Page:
To get your own copy, just click on “book” at the top of the page.

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I’ve been following the cell-phone industry for years, ever since I was involved in strategic planning for VLSI Technology’s communications group, one of the first semiconductor companies to get involved in, first, GSM and then CDMA (we had a license from Qualcomm that I negotiated but that’s another long story).

Nokia has been a dominant player in the market, which isn’t immediately obvious if you live in the US or Japan where it, well, isn’t. But one in three cell-phones shipped is a Nokia phone. In rough numbers they ship a millions cell-phones every day.

Until very recently they had the largest market share for smart-phones too, based on their Symbian operating system that they tried to make independent, then tried to make open source and now have rolled back in again. But they missed the market for hi-end smartphones which are dominated by Apple/iOS and Google/Android.

They are also starting to struggle at the low end. A lot of those hundreds of millions of phones are low-end phones at very low prices for poor countries, But companies like Mediatek pretty much have turnkey chipsets for phones, and so relatively small companies in China can undercut them.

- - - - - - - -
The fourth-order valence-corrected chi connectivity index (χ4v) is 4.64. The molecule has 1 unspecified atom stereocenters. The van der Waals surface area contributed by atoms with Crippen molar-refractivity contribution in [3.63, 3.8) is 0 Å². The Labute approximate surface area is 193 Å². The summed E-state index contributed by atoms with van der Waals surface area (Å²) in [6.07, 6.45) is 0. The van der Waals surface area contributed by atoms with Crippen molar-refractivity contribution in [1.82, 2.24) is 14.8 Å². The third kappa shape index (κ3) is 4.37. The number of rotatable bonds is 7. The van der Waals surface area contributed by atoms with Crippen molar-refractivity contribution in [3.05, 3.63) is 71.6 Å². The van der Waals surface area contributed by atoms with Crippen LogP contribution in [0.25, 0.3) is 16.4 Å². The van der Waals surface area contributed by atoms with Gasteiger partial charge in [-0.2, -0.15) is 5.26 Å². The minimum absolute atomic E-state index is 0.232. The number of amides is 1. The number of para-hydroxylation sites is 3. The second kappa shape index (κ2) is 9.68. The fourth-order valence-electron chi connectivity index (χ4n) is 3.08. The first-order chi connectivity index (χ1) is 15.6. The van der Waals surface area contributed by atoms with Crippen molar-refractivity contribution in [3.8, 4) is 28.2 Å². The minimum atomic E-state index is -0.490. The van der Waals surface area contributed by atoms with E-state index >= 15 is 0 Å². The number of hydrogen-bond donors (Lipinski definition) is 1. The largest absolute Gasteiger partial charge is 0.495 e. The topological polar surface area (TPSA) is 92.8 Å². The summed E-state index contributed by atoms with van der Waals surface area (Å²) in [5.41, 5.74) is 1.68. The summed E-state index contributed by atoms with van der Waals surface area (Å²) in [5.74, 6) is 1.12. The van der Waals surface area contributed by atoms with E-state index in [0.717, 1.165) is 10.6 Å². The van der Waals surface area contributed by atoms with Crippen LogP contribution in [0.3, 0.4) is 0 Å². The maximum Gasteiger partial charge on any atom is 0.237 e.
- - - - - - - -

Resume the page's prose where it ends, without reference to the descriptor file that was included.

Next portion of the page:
Earlier this week a memo from the CEO of Nokia, Stephen Elop (doesn’t that sound like a programming language) was leaked. It talked about a worker on an oil rig jumping into the icy waters to avoid certain death from the flames behind him. Elop reckons Nokia is at that point.

Nokia has had a very confusing operating system strategy to say the least. Nokia OS, Symbian, Meego, Maemo and now…Windows Phone 7.

Elop is an ex-Microsoft employee so perhaps it was just natural that he would do a deal with his old employer. Microsoft needs a major partner if it is going to have any success in the mobile industry, its previous attempts being somewhere between unsuccessful and disastrous. WP7 was apparently doing so badly that Microsoft has stopped saying how many phones shipped after some initially good sounding numbers where were basically just phones for loading the channel, which won’t be needed unless some come out the other end.